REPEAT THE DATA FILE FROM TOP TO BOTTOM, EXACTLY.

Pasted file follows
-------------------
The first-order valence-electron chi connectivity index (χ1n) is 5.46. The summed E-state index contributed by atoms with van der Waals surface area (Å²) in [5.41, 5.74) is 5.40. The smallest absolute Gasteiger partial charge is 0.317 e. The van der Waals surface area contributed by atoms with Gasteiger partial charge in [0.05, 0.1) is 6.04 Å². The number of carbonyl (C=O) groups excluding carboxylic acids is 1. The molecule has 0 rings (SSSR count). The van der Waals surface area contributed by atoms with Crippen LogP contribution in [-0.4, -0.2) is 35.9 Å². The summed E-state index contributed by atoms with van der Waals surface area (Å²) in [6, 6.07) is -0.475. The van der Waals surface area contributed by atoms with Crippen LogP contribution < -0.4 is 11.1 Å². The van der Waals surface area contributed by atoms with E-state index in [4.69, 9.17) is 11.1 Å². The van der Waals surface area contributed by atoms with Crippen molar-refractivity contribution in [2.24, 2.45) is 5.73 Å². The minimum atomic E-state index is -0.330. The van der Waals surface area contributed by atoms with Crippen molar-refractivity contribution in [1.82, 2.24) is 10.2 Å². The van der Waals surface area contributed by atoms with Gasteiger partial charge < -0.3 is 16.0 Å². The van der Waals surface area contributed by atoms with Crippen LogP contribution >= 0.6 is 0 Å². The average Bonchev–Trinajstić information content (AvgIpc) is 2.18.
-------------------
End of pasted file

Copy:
The first-order valence-electron chi connectivity index (χ1n) is 5.46. The summed E-state index contributed by atoms with van der Waals surface area (Å²) in [5.41, 5.74) is 5.40. The smallest absolute Gasteiger partial charge is 0.317 e. The van der Waals surface area contributed by atoms with Gasteiger partial charge in [0.05, 0.1) is 6.04 Å². The number of carbonyl (C=O) groups excluding carboxylic acids is 1. The molecule has 0 rings (SSSR count). The van der Waals surface area contributed by atoms with Crippen LogP contribution in [-0.4, -0.2) is 35.9 Å². The summed E-state index contributed by atoms with van der Waals surface area (Å²) in [6, 6.07) is -0.475. The van der Waals surface area contributed by atoms with Crippen LogP contribution < -0.4 is 11.1 Å². The van der Waals surface area contributed by atoms with E-state index in [4.69, 9.17) is 11.1 Å². The van der Waals surface area contributed by atoms with Crippen molar-refractivity contribution in [2.24, 2.45) is 5.73 Å². The minimum atomic E-state index is -0.330. The van der Waals surface area contributed by atoms with Crippen molar-refractivity contribution in [1.82, 2.24) is 10.2 Å². The van der Waals surface area contributed by atoms with Gasteiger partial charge < -0.3 is 16.0 Å². The van der Waals surface area contributed by atoms with Crippen LogP contribution >= 0.6 is 0 Å². The average Bonchev–Trinajstić information content (AvgIpc) is 2.18.